This post covers the very basics of how to use a Jupyter notebook. If you're already somewhat familiar with it, you can check this link for more comprehensive guide.
The name "notebook" comes from the fact that it literally acts like a notebook where you write down your findings, formulas, etc.. It's awesome because you can "execute code" you wrote, or keep texts as just notes, "make comments", and "keep figures in place". Let's explore these basics.
The individual blocks of notebook interface are called cells, and you use shift+enter to execute a cell. The actions taken persist in backend of Jupyter called the kernel. By default, these blocks are executed as a python code (by a python kernel).
from __future__ import print_function x = 5
The order in which cells execute matters, so if you update a variable in a later cell, and reexecute a previous one, results can change. The order of execution can be seein inside the square bracket on the left of executed code block.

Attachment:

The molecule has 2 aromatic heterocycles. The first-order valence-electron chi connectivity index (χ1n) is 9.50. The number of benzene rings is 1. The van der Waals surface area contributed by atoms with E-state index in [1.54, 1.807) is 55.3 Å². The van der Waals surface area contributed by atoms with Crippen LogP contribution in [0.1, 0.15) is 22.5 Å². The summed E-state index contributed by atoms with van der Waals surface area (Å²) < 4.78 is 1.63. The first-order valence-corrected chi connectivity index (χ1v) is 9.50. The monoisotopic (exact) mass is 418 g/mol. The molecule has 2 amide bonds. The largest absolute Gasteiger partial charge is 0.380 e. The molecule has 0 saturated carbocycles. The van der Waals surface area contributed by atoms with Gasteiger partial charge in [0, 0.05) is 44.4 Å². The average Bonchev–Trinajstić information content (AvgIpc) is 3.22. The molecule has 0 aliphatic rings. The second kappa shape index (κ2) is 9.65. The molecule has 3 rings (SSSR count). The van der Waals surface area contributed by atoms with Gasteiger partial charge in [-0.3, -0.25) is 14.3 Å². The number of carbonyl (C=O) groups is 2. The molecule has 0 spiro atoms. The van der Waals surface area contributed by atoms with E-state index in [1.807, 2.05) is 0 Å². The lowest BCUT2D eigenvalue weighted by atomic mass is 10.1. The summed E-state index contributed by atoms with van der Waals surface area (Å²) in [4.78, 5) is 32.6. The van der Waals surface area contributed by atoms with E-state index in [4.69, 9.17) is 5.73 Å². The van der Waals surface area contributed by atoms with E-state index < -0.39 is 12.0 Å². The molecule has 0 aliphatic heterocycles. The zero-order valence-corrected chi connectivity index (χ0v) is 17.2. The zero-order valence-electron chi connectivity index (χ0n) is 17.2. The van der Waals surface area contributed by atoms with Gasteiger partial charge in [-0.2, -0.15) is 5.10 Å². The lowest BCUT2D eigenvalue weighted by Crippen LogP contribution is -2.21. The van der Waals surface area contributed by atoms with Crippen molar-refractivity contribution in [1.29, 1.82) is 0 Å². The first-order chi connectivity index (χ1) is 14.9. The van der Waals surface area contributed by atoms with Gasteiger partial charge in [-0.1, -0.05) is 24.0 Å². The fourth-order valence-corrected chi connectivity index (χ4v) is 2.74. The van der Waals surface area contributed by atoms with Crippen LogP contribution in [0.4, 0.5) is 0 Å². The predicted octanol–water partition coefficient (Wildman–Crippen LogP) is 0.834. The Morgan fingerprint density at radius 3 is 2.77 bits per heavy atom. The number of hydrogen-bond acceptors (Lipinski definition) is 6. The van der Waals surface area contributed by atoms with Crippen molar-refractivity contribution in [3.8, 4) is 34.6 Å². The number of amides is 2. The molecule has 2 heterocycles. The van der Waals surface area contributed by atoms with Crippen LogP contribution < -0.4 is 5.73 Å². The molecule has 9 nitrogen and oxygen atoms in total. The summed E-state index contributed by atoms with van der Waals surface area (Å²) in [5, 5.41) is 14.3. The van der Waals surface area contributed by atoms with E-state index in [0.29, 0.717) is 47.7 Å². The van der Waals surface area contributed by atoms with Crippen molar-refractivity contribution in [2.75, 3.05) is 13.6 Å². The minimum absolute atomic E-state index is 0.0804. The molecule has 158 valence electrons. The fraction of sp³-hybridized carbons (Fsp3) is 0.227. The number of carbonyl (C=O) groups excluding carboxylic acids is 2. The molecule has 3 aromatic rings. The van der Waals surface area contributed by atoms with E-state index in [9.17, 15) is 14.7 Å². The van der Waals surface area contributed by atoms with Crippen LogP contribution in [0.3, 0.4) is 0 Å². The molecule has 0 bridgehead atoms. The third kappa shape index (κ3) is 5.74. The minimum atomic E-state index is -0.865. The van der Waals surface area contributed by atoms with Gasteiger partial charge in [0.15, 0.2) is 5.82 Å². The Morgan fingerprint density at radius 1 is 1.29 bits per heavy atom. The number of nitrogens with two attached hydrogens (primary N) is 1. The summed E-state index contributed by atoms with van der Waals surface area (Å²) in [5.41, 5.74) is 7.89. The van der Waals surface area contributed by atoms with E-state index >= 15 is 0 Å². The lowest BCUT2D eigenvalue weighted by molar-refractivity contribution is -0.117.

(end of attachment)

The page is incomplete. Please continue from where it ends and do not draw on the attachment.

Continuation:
# This is a python code block # You can add comments to a jupyter notbook by changing the format from Code to Markdown
... but that looks not great (especially in this color scheme!).
Another way to comment is this, how I have been writing this notebook as a Markdown cell. You can also use
import numpy import matplotlib.pyplot as plt %matplotlib inline
The last line above tells jupyter to show all matplotlib plots below the code that created them, and if you save the notebook and commit it to, say, github then the plots will be shown in the browser when looking at the notebook:
x = numpy.arange(0,10, 0.01) y = numpy.sin(x) fig, ax = plt.subplots(figsize=(16,9)) plt.plot(x, y, label="Sin(x)") plt.grid(True) plt.xlabel("X", fontsize=20) plt.ylabel("Y", fontsize=20) plt.legend(fontsize=20) plt.show()
Once you got these basics (and play a bit more by yourself), again I advertise this awesome notebook guidance. The community of Jupyter notebook is huge, so you will find answers to most of your questions, if not all, from professor Google.